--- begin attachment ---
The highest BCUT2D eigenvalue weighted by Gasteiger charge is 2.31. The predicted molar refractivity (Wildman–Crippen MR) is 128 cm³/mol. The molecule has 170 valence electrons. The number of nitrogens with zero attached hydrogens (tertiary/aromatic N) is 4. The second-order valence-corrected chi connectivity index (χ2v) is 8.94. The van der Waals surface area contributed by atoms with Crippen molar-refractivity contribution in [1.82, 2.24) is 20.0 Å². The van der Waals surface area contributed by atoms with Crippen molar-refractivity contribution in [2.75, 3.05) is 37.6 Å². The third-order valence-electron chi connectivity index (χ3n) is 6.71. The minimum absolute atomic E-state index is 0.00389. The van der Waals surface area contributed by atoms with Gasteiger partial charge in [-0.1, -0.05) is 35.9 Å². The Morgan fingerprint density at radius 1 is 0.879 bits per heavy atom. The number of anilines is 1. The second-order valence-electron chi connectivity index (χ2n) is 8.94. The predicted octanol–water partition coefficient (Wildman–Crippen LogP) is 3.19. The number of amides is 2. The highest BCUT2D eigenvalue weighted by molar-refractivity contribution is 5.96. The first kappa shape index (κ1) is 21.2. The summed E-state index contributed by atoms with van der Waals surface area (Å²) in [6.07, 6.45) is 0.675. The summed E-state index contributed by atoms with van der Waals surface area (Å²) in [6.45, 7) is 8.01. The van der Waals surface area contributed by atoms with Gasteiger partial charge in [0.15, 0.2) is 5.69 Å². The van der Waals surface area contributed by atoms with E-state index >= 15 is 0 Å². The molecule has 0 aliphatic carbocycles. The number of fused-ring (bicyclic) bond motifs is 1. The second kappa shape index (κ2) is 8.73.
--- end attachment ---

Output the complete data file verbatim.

The highest BCUT2D eigenvalue weighted by Gasteiger charge is 2.31. The predicted molar refractivity (Wildman–Crippen MR) is 128 cm³/mol. The molecule has 170 valence electrons. The number of nitrogens with zero attached hydrogens (tertiary/aromatic N) is 4. The second-order valence-corrected chi connectivity index (χ2v) is 8.94. The van der Waals surface area contributed by atoms with Crippen molar-refractivity contribution in [1.82, 2.24) is 20.0 Å². The van der Waals surface area contributed by atoms with Crippen molar-refractivity contribution in [2.75, 3.05) is 37.6 Å². The third-order valence-electron chi connectivity index (χ3n) is 6.71. The minimum absolute atomic E-state index is 0.00389. The van der Waals surface area contributed by atoms with Gasteiger partial charge in [-0.1, -0.05) is 35.9 Å². The Morgan fingerprint density at radius 1 is 0.879 bits per heavy atom. The number of anilines is 1. The second-order valence-electron chi connectivity index (χ2n) is 8.94. The predicted octanol–water partition coefficient (Wildman–Crippen LogP) is 3.19. The number of amides is 2. The highest BCUT2D eigenvalue weighted by molar-refractivity contribution is 5.96. The first kappa shape index (κ1) is 21.2. The summed E-state index contributed by atoms with van der Waals surface area (Å²) in [6.07, 6.45) is 0.675. The summed E-state index contributed by atoms with van der Waals surface area (Å²) in [6.45, 7) is 8.01. The van der Waals surface area contributed by atoms with Gasteiger partial charge in [0.15, 0.2) is 5.69 Å². The van der Waals surface area contributed by atoms with E-state index >= 15 is 0 Å². The molecule has 0 aliphatic carbocycles. The number of fused-ring (bicyclic) bond motifs is 1. The second kappa shape index (κ2) is 8.73.